Silk Road, and goods passed through it on their way from the East to the Mediterranean and Europe.
Even before the establishing of the Silk Road, however, it saw prominence as a center of culture. In the 10th century, while it was the capital of and independent emirate, the scholar Al Farabi (briefly mentioned here) and the poet Al Mutanabbi (915-965) briefly created a golden age in Aleppo. It also managed to turn back attacks by European Crusading forces in 1098 and 1124.
Aleppo's trouble took place on 10-11 October 1138, when two earthquakes rocked the city, a small one followed by a larger that produced major destruction. Aleppo was home to tens of thousands at this time, but the initial shock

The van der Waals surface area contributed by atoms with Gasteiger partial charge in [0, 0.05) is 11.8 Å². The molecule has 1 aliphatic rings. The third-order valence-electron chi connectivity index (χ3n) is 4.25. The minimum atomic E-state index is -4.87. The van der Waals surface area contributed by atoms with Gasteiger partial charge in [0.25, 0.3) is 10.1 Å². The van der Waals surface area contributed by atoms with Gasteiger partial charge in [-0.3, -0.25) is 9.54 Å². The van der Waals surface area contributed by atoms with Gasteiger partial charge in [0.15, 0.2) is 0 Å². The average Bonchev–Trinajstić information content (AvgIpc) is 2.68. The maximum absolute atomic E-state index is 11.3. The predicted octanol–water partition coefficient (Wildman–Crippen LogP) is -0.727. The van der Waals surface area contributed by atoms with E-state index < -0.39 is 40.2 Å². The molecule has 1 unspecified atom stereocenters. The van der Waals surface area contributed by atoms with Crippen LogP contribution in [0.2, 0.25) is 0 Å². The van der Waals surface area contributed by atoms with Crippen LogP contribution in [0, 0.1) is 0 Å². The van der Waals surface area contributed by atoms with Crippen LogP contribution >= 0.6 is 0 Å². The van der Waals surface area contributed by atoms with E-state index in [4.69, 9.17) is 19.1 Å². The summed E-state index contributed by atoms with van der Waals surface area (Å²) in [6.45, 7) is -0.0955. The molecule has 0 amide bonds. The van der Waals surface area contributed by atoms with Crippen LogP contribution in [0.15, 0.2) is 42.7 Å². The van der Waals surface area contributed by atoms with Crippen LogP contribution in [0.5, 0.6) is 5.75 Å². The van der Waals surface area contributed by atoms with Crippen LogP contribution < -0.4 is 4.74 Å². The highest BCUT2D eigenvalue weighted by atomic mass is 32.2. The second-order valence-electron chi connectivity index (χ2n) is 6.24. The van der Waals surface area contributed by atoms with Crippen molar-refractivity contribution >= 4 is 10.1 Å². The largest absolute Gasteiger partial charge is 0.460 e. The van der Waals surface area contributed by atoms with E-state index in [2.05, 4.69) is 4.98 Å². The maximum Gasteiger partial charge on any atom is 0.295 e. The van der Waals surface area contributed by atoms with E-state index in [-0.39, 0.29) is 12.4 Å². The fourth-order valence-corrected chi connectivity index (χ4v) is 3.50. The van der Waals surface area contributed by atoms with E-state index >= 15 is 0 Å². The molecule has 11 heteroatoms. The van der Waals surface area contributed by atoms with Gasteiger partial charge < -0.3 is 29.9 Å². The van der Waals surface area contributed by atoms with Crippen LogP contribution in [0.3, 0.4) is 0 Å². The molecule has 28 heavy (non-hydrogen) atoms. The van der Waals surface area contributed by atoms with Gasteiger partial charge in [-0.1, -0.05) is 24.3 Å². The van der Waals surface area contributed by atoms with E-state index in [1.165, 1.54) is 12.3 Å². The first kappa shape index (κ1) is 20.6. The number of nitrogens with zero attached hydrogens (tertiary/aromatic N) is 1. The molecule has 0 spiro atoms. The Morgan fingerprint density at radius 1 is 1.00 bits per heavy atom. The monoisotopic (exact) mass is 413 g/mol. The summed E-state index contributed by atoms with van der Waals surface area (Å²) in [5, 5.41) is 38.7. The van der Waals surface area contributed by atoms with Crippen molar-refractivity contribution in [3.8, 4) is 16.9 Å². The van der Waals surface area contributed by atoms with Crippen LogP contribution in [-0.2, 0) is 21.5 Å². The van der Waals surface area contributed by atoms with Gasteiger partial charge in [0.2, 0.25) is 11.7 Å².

on the 10th caused more fear than destruction, and drove many residents
to the countryside. The quake of the 11th, however, justified their fears and destroyed much of the city. A contemporary historian, Ibn al-Qalanisi of Damascus, detailed the damage. The Aleppo Citadel that had been built by Crusaders (pictured above) partially collapsed, killing a reported 600 guards. A Muslim fort in the town of Atharib, 25 miles from Aleppo, was completely destroyed.
Aleppo was too prominent not to be rebuilt, and soon it was a thriving center for commerce and culture again, and being passed back and forth between the hands of different rulers: Saladin, Mamluks, Mongols, and finally Tamerlane in 1400, who killed many non-Mongol citizens and ordered a tower of their skulls to be built as a symbol of his rule.
...and the troubles continue to this day.
*An oft-quoted estimate of 230,000 deaths cannot be substantiated, and seems to have been created by a much later writer who was likely conflating the Aleppo quake with one a year earlier in Mesopotamia and/or one a year later in Azerbaijan.